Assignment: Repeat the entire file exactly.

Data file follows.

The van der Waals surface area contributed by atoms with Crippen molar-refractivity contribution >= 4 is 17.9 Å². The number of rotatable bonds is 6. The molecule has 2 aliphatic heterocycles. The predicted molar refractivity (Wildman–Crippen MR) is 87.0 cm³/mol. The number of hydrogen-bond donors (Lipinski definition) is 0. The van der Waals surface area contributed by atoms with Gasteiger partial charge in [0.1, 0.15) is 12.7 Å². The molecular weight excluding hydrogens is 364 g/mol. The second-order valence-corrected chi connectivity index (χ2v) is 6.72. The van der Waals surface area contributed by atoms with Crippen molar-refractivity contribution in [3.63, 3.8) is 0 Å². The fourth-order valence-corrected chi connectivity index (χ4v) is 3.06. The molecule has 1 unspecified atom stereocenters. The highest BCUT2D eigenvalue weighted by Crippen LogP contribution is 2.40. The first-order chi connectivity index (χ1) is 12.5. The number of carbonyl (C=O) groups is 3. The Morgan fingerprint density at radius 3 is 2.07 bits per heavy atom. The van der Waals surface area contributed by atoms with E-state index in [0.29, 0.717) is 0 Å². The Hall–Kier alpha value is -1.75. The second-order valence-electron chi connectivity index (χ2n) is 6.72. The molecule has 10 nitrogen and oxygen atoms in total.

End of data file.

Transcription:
The van der Waals surface area contributed by atoms with Crippen molar-refractivity contribution >= 4 is 17.9 Å². The number of rotatable bonds is 6. The molecule has 2 aliphatic heterocycles. The predicted molar refractivity (Wildman–Crippen MR) is 87.0 cm³/mol. The number of hydrogen-bond donors (Lipinski definition) is 0. The van der Waals surface area contributed by atoms with Gasteiger partial charge in [0.1, 0.15) is 12.7 Å². The molecular weight excluding hydrogens is 364 g/mol. The second-order valence-corrected chi connectivity index (χ2v) is 6.72. The van der Waals surface area contributed by atoms with Crippen molar-refractivity contribution in [3.63, 3.8) is 0 Å². The fourth-order valence-corrected chi connectivity index (χ4v) is 3.06. The molecule has 1 unspecified atom stereocenters. The highest BCUT2D eigenvalue weighted by Crippen LogP contribution is 2.40. The first-order chi connectivity index (χ1) is 12.5. The number of carbonyl (C=O) groups is 3. The Morgan fingerprint density at radius 3 is 2.07 bits per heavy atom. The van der Waals surface area contributed by atoms with E-state index in [0.29, 0.717) is 0 Å². The Hall–Kier alpha value is -1.75. The second-order valence-electron chi connectivity index (χ2n) is 6.72. The molecule has 10 nitrogen and oxygen atoms in total.